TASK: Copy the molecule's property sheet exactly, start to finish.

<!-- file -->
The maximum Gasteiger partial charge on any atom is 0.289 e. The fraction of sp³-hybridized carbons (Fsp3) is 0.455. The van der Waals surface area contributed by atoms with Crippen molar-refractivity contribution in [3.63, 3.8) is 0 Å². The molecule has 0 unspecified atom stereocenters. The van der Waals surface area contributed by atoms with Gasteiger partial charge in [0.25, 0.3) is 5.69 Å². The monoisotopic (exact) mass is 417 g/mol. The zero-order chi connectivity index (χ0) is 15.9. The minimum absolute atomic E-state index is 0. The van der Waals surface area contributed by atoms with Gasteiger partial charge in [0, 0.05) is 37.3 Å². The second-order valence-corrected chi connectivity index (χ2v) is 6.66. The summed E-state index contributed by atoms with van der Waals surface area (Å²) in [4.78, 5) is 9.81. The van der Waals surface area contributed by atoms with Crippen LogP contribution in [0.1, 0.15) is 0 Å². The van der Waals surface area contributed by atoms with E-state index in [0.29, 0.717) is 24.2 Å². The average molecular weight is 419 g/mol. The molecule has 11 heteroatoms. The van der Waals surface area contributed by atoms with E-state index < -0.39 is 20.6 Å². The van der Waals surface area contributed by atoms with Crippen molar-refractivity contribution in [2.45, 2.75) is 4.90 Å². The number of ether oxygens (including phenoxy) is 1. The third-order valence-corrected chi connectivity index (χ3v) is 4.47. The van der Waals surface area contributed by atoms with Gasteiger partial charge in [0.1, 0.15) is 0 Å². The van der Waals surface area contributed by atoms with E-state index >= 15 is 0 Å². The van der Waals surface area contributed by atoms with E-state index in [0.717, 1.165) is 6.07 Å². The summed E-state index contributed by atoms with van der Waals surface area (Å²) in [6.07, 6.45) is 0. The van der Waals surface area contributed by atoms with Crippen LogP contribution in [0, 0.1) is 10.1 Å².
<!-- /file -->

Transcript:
The maximum Gasteiger partial charge on any atom is 0.289 e. The fraction of sp³-hybridized carbons (Fsp3) is 0.455. The van der Waals surface area contributed by atoms with Crippen molar-refractivity contribution in [3.63, 3.8) is 0 Å². The molecule has 0 unspecified atom stereocenters. The van der Waals surface area contributed by atoms with Gasteiger partial charge in [0.25, 0.3) is 5.69 Å². The monoisotopic (exact) mass is 417 g/mol. The zero-order chi connectivity index (χ0) is 15.9. The minimum absolute atomic E-state index is 0. The van der Waals surface area contributed by atoms with Gasteiger partial charge in [0, 0.05) is 37.3 Å². The second-order valence-corrected chi connectivity index (χ2v) is 6.66. The summed E-state index contributed by atoms with van der Waals surface area (Å²) in [4.78, 5) is 9.81. The van der Waals surface area contributed by atoms with Crippen LogP contribution in [0.1, 0.15) is 0 Å². The van der Waals surface area contributed by atoms with E-state index in [0.29, 0.717) is 24.2 Å². The average molecular weight is 419 g/mol. The molecule has 11 heteroatoms. The van der Waals surface area contributed by atoms with E-state index < -0.39 is 20.6 Å². The van der Waals surface area contributed by atoms with Crippen molar-refractivity contribution in [2.45, 2.75) is 4.90 Å². The number of ether oxygens (including phenoxy) is 1. The third-order valence-corrected chi connectivity index (χ3v) is 4.47. The van der Waals surface area contributed by atoms with Gasteiger partial charge in [0.1, 0.15) is 0 Å². The van der Waals surface area contributed by atoms with E-state index >= 15 is 0 Å². The van der Waals surface area contributed by atoms with E-state index in [0.717, 1.165) is 6.07 Å². The summed E-state index contributed by atoms with van der Waals surface area (Å²) in [6.07, 6.45) is 0. The van der Waals surface area contributed by atoms with Crippen LogP contribution in [0, 0.1) is 10.1 Å².